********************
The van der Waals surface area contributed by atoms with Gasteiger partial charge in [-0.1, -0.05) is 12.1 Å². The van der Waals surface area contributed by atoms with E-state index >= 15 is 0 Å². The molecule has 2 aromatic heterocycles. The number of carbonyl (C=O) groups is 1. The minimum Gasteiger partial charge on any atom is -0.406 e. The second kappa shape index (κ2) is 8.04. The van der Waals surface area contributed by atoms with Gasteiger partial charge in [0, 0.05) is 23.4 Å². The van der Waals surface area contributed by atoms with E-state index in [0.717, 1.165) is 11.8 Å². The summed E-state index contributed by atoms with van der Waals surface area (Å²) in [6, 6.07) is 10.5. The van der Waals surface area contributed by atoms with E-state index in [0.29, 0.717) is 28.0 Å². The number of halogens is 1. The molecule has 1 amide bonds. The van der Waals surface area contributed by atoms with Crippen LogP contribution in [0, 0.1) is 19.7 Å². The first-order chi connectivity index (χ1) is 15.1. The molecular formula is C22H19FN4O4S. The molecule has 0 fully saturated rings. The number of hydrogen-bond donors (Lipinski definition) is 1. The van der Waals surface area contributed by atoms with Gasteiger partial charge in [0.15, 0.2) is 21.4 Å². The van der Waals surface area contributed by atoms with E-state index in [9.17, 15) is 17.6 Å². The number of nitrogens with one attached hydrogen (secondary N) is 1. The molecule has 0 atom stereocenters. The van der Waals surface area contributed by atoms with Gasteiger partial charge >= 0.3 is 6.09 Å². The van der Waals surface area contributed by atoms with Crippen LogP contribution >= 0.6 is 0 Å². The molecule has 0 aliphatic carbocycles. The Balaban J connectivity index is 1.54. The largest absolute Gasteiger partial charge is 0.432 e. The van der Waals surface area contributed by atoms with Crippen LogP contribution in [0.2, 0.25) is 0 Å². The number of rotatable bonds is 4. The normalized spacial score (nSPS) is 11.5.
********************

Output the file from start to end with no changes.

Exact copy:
The van der Waals surface area contributed by atoms with Gasteiger partial charge in [-0.1, -0.05) is 12.1 Å². The van der Waals surface area contributed by atoms with E-state index >= 15 is 0 Å². The molecule has 2 aromatic heterocycles. The number of carbonyl (C=O) groups is 1. The minimum Gasteiger partial charge on any atom is -0.406 e. The second kappa shape index (κ2) is 8.04. The van der Waals surface area contributed by atoms with Gasteiger partial charge in [0, 0.05) is 23.4 Å². The van der Waals surface area contributed by atoms with E-state index in [0.717, 1.165) is 11.8 Å². The summed E-state index contributed by atoms with van der Waals surface area (Å²) in [6, 6.07) is 10.5. The van der Waals surface area contributed by atoms with E-state index in [0.29, 0.717) is 28.0 Å². The number of halogens is 1. The molecule has 1 amide bonds. The van der Waals surface area contributed by atoms with Crippen LogP contribution in [0, 0.1) is 19.7 Å². The first-order chi connectivity index (χ1) is 15.1. The molecular formula is C22H19FN4O4S. The molecule has 0 fully saturated rings. The number of hydrogen-bond donors (Lipinski definition) is 1. The van der Waals surface area contributed by atoms with Gasteiger partial charge in [0.15, 0.2) is 21.4 Å². The van der Waals surface area contributed by atoms with E-state index in [9.17, 15) is 17.6 Å². The number of nitrogens with one attached hydrogen (secondary N) is 1. The molecule has 0 atom stereocenters. The van der Waals surface area contributed by atoms with Gasteiger partial charge >= 0.3 is 6.09 Å². The van der Waals surface area contributed by atoms with Crippen LogP contribution >= 0.6 is 0 Å². The molecule has 0 aliphatic carbocycles. The Balaban J connectivity index is 1.54. The largest absolute Gasteiger partial charge is 0.432 e. The van der Waals surface area contributed by atoms with Crippen LogP contribution in [0.2, 0.25) is 0 Å². The number of rotatable bonds is 4. The normalized spacial score (nSPS) is 11.5.